Originally Answered: Needs tips for a healthy, basic diet (to lose weight)?
*** g89 5/22 pp. 8-10 Four Ways to Win ***
The Right Food
Foods high in calories and low in nutrients are not the right foods for weight reduction. Fats and simple sugars are loaded with calories but empty of nourishment. The right foods for both weight control and nourishment are the more complex carbohydrates, fruits and vegetables; the preferable meats are fish and fowl.
“Another basic approach to weight loss,” we are told by The Encyclopedia of Common Diseases, “should be to eliminate everything from your diet that is not a whole, nutritious, non-processed, natural food. In addition to food energy . . . your body constantly needs protein, fats, minerals and vitamins in optimum amounts to participate in body processes and to repair and renew body cells. When you eat whole foods [nonprocessed food complexes], you can be pretty confident that you’re getting necessary nutrients and not ‘empty’ calories.”
The Right Time
The right time is not while watching television. The incessant nibbling goes on for hours, perhaps consisting of greasy potato chips or French fries, cookies or desserts loaded with sugar, with uncounted empty calories mounting into the hundreds—so hard to stop the snacking since fats and salt add flavor to food and sugar delights our sweet tooth!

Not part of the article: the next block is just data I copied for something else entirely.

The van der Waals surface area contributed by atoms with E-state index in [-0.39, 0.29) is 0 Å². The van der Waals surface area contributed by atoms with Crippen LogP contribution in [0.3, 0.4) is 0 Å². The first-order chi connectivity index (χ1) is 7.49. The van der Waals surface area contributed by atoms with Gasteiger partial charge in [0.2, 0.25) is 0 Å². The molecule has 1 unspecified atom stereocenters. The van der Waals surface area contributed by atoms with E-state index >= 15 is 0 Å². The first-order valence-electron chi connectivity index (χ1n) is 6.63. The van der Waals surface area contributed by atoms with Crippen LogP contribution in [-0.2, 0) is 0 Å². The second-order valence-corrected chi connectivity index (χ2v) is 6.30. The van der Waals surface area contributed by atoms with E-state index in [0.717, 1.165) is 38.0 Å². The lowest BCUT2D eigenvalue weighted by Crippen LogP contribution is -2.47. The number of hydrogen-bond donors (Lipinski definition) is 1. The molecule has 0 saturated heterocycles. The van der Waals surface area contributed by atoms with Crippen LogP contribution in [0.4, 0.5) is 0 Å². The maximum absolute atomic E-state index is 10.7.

Some nutritionists are now “coming around to the conviction that the body has less tendency to accumulate fat deposits if meals are eaten more frequently and served in smaller portions—without a reduction in the daily food intake. They have also found that the meal which is most important and should therefore make the largest caloric contribution to a person’s day is breakfast.”
The Right Amount
Eat a variety and eat enough. You have learned what will happen if you panic the fat cells by stingy eating! On a weight-loss experiment, rats were given only one meal a day. During the study, their enzymes responsible for depositing fat increased tenfold. The report said: “It was as if their bodies were saying, ‘The minute more food comes along, I’m ready to lay down extra fat just in case this stress happens to me again!’”
So “if you have to diet, don’t make the mistake of fasting or eating just one meal a day (essentially a 23-hour fast).” Be content to lose slowly, a pound or even a half pound a week. You took a long time to put the fat on; give your body time to take it off. So eat enough to keep your fat cells relaxed and even willing to contribute a few of their own calories to the cause. But don’t get gluttonous. Enough is enough!
And with the passage of time, less is enough. As we get older, muscle cells decline and fat cells take their place. Since the lean body mass requires the largest portion of energy, with its decline energy needs decline and metabolism slows down. If food intake does not decline accordingly, fat accumulates. And if older people exercise less—as they usually do—still more food goes to fat. But one researcher says, “You can exercise the intramuscular fat away.” And remember, a good dietary effort can be nullified by binging from time to time.